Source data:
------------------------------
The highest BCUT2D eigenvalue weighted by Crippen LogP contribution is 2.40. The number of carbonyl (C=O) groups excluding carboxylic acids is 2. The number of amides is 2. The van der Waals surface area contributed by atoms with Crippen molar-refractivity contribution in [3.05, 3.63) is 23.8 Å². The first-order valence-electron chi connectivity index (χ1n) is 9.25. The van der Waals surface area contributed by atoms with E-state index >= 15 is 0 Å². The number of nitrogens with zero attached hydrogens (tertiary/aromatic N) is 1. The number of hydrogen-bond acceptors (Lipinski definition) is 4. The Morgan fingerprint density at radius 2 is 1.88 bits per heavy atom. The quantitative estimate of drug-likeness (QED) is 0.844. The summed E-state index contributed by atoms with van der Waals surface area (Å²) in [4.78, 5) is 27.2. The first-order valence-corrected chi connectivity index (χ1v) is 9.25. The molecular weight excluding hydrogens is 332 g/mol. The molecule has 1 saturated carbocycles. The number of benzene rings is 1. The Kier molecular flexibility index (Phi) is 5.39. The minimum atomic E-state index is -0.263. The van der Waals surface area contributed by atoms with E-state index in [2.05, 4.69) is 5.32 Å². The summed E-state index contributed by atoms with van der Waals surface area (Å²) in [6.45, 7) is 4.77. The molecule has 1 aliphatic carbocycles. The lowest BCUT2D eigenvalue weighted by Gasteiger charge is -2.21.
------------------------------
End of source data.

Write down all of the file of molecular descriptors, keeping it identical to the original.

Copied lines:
The highest BCUT2D eigenvalue weighted by Crippen LogP contribution is 2.40. The number of carbonyl (C=O) groups excluding carboxylic acids is 2. The number of amides is 2. The van der Waals surface area contributed by atoms with Crippen molar-refractivity contribution in [3.05, 3.63) is 23.8 Å². The first-order valence-electron chi connectivity index (χ1n) is 9.25. The van der Waals surface area contributed by atoms with E-state index >= 15 is 0 Å². The number of nitrogens with zero attached hydrogens (tertiary/aromatic N) is 1. The number of hydrogen-bond acceptors (Lipinski definition) is 4. The Morgan fingerprint density at radius 2 is 1.88 bits per heavy atom. The quantitative estimate of drug-likeness (QED) is 0.844. The summed E-state index contributed by atoms with van der Waals surface area (Å²) in [4.78, 5) is 27.2. The first-order valence-corrected chi connectivity index (χ1v) is 9.25. The molecular weight excluding hydrogens is 332 g/mol. The molecule has 1 saturated carbocycles. The number of benzene rings is 1. The Kier molecular flexibility index (Phi) is 5.39. The minimum atomic E-state index is -0.263. The van der Waals surface area contributed by atoms with E-state index in [2.05, 4.69) is 5.32 Å². The summed E-state index contributed by atoms with van der Waals surface area (Å²) in [6.45, 7) is 4.77. The molecule has 1 aliphatic carbocycles. The lowest BCUT2D eigenvalue weighted by Gasteiger charge is -2.21.